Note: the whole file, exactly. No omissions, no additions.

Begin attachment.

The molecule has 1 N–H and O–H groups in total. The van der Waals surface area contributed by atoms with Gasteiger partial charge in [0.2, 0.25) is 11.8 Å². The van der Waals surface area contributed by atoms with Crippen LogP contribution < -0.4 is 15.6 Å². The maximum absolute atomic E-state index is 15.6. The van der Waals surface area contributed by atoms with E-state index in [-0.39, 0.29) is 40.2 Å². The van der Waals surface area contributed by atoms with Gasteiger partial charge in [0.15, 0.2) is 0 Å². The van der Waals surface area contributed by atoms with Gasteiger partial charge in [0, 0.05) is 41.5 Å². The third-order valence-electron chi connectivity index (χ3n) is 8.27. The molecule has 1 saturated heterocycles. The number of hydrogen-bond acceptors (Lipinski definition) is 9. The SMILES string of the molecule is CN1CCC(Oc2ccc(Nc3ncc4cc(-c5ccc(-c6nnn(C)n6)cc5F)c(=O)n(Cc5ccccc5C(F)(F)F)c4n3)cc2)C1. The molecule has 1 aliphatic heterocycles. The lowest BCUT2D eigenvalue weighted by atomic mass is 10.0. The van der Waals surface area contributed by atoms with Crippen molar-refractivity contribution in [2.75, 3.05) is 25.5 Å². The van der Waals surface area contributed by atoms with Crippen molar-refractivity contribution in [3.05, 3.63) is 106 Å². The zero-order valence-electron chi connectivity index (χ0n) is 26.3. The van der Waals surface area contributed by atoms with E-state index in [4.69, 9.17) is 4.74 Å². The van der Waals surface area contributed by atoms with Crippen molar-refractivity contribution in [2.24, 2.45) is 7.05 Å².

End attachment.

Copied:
The molecule has 1 N–H and O–H groups in total. The van der Waals surface area contributed by atoms with Gasteiger partial charge in [0.2, 0.25) is 11.8 Å². The van der Waals surface area contributed by atoms with Crippen LogP contribution < -0.4 is 15.6 Å². The maximum absolute atomic E-state index is 15.6. The van der Waals surface area contributed by atoms with E-state index in [-0.39, 0.29) is 40.2 Å². The van der Waals surface area contributed by atoms with Gasteiger partial charge in [0.15, 0.2) is 0 Å². The van der Waals surface area contributed by atoms with Gasteiger partial charge in [0, 0.05) is 41.5 Å². The third-order valence-electron chi connectivity index (χ3n) is 8.27. The molecule has 1 saturated heterocycles. The number of hydrogen-bond acceptors (Lipinski definition) is 9. The SMILES string of the molecule is CN1CCC(Oc2ccc(Nc3ncc4cc(-c5ccc(-c6nnn(C)n6)cc5F)c(=O)n(Cc5ccccc5C(F)(F)F)c4n3)cc2)C1. The molecule has 1 aliphatic heterocycles. The lowest BCUT2D eigenvalue weighted by atomic mass is 10.0. The van der Waals surface area contributed by atoms with Crippen molar-refractivity contribution in [2.75, 3.05) is 25.5 Å². The van der Waals surface area contributed by atoms with Crippen molar-refractivity contribution in [3.05, 3.63) is 106 Å². The zero-order valence-electron chi connectivity index (χ0n) is 26.3. The van der Waals surface area contributed by atoms with E-state index in [4.69, 9.17) is 4.74 Å². The van der Waals surface area contributed by atoms with Crippen molar-refractivity contribution in [2.24, 2.45) is 7.05 Å².